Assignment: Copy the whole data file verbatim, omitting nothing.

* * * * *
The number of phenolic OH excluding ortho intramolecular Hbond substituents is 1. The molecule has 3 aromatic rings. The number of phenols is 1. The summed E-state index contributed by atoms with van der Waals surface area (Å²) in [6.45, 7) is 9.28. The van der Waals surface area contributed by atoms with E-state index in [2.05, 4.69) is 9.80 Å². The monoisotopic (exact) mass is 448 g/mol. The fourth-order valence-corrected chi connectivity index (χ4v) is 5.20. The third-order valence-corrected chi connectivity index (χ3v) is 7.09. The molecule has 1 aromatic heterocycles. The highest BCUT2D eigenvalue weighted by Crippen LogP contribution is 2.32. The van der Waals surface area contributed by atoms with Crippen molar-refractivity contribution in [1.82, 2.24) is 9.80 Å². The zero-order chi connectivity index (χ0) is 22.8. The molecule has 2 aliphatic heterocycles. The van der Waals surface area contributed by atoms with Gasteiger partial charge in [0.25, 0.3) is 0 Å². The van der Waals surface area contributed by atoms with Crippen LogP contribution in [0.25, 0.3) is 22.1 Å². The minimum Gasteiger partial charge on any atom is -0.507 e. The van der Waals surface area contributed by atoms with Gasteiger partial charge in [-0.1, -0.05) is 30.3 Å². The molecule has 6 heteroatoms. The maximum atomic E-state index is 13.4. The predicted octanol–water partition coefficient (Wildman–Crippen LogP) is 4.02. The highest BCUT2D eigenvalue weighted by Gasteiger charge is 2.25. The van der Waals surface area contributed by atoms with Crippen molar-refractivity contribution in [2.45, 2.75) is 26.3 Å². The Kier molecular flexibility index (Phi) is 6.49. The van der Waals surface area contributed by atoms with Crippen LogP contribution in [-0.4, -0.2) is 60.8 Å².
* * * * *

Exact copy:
The number of phenolic OH excluding ortho intramolecular Hbond substituents is 1. The molecule has 3 aromatic rings. The number of phenols is 1. The summed E-state index contributed by atoms with van der Waals surface area (Å²) in [6.45, 7) is 9.28. The van der Waals surface area contributed by atoms with E-state index in [2.05, 4.69) is 9.80 Å². The monoisotopic (exact) mass is 448 g/mol. The fourth-order valence-corrected chi connectivity index (χ4v) is 5.20. The third-order valence-corrected chi connectivity index (χ3v) is 7.09. The molecule has 1 aromatic heterocycles. The highest BCUT2D eigenvalue weighted by Crippen LogP contribution is 2.32. The van der Waals surface area contributed by atoms with Crippen molar-refractivity contribution in [1.82, 2.24) is 9.80 Å². The zero-order chi connectivity index (χ0) is 22.8. The molecule has 2 aliphatic heterocycles. The van der Waals surface area contributed by atoms with Gasteiger partial charge in [0.25, 0.3) is 0 Å². The van der Waals surface area contributed by atoms with Crippen LogP contribution in [0.25, 0.3) is 22.1 Å². The minimum Gasteiger partial charge on any atom is -0.507 e. The van der Waals surface area contributed by atoms with Gasteiger partial charge in [-0.1, -0.05) is 30.3 Å². The molecule has 6 heteroatoms. The maximum atomic E-state index is 13.4. The predicted octanol–water partition coefficient (Wildman–Crippen LogP) is 4.02. The highest BCUT2D eigenvalue weighted by Gasteiger charge is 2.25. The van der Waals surface area contributed by atoms with Crippen molar-refractivity contribution in [2.45, 2.75) is 26.3 Å². The Kier molecular flexibility index (Phi) is 6.49. The van der Waals surface area contributed by atoms with Crippen LogP contribution in [-0.4, -0.2) is 60.8 Å².